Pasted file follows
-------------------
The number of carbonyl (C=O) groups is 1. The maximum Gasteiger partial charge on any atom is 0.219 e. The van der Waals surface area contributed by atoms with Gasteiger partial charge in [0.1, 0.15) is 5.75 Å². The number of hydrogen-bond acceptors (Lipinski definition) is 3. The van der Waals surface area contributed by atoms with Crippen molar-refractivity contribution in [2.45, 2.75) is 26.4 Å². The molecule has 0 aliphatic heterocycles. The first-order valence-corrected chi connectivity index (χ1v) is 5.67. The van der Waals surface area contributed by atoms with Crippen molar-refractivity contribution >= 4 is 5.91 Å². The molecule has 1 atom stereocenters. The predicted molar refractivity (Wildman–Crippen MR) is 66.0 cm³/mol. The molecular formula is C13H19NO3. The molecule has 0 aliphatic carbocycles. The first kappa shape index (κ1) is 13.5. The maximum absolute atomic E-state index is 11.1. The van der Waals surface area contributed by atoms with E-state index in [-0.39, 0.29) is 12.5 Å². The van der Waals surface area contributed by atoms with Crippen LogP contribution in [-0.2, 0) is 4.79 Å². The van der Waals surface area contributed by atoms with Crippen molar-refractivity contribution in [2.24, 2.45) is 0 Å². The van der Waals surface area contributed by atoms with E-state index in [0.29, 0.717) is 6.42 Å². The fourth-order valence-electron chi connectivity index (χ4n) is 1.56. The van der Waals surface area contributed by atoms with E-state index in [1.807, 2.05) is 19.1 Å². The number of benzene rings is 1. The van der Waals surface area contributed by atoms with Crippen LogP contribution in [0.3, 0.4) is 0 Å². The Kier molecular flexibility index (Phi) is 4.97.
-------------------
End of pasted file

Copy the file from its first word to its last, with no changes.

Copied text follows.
The number of carbonyl (C=O) groups is 1. The maximum Gasteiger partial charge on any atom is 0.219 e. The van der Waals surface area contributed by atoms with Gasteiger partial charge in [0.1, 0.15) is 5.75 Å². The number of hydrogen-bond acceptors (Lipinski definition) is 3. The van der Waals surface area contributed by atoms with Crippen molar-refractivity contribution in [2.45, 2.75) is 26.4 Å². The molecule has 0 aliphatic heterocycles. The first-order valence-corrected chi connectivity index (χ1v) is 5.67. The van der Waals surface area contributed by atoms with Crippen molar-refractivity contribution >= 4 is 5.91 Å². The molecule has 1 atom stereocenters. The predicted molar refractivity (Wildman–Crippen MR) is 66.0 cm³/mol. The molecular formula is C13H19NO3. The molecule has 0 aliphatic carbocycles. The first kappa shape index (κ1) is 13.5. The maximum absolute atomic E-state index is 11.1. The van der Waals surface area contributed by atoms with E-state index in [-0.39, 0.29) is 12.5 Å². The van der Waals surface area contributed by atoms with Crippen LogP contribution in [-0.2, 0) is 4.79 Å². The van der Waals surface area contributed by atoms with Crippen molar-refractivity contribution in [2.24, 2.45) is 0 Å². The van der Waals surface area contributed by atoms with E-state index in [0.29, 0.717) is 6.42 Å². The fourth-order valence-electron chi connectivity index (χ4n) is 1.56. The van der Waals surface area contributed by atoms with E-state index in [1.807, 2.05) is 19.1 Å². The number of benzene rings is 1. The van der Waals surface area contributed by atoms with Crippen LogP contribution in [0.3, 0.4) is 0 Å². The Kier molecular flexibility index (Phi) is 4.97.